The question of how to clean up contamination at the closed Whirlpool factory caused frustration in the River Valley at a special meeting Tuesday night (Nov. 12th).
For the first time, people who live near the plant got a chance to speak out about trichloroethylene (TCE) and how it’s affected their everyday life. The Whirlpool plant in Fort Smith was shut down following revelations about a chemical leak onto nearby properties.
“What are you going to do for the people who have lost value on their property?” said a concerned Whirlpool neighbor.
Whirlpool purposed a plan to clean up the mess. Some of the cleanup plans include covering contaminated soil with asphalt or treating groundwater with a chemical oxidant.
Officials with the Arkansas Department of Environmental Quality said they are behind the proposed plan. Despite reports of health issues and property values tanking, Whirlpool said a plume of trichloroethylene is stable and under control.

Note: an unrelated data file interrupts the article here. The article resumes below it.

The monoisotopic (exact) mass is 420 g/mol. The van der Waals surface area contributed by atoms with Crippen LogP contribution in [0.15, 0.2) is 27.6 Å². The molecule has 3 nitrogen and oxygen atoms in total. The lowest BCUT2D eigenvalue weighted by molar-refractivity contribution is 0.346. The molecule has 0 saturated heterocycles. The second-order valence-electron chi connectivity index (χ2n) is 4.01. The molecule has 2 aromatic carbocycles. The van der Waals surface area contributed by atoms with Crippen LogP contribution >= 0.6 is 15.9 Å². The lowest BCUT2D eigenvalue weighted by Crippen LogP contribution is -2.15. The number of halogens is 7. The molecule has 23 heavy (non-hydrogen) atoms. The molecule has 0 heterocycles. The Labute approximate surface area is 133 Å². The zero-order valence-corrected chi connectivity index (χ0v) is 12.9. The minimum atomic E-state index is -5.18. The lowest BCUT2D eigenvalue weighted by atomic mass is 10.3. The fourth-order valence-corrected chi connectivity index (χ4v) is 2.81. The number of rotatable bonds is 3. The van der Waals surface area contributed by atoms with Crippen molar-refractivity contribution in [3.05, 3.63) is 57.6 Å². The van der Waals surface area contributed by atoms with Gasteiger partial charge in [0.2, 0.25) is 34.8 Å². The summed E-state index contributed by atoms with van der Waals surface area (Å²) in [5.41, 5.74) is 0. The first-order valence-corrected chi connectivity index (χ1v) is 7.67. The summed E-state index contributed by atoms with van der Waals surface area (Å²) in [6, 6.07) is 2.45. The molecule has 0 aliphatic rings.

“We are going to treat the residents fairly,” said Whirlpool vice president Jeff Noel. “There have been lawsuits that have been filed. We respect the legal process, and our attorneys are in communication with the attorneys representing the residents.”
As frustrated Whirlpool neighbors voiced their concerns to the ADEQ, Fort Smith city director Kevin Settle asked if the purposed plan fails, what’s next?
“What we want to know from the ADEQ side, is it safe for the citizens? Is it something that’s really going to work, or are we trying to buy a couple years before we have to come up with a different plan?” he said.
Settle said Whirlpool needs to dig out the trichloroethylene, rather than pump more chemicals into the ground.
A date for when the cleanup will start has not been set at this time.
Whirlpool recently leased out the property to Spartan Logistics, an Ohio-based logistics and warehouse company.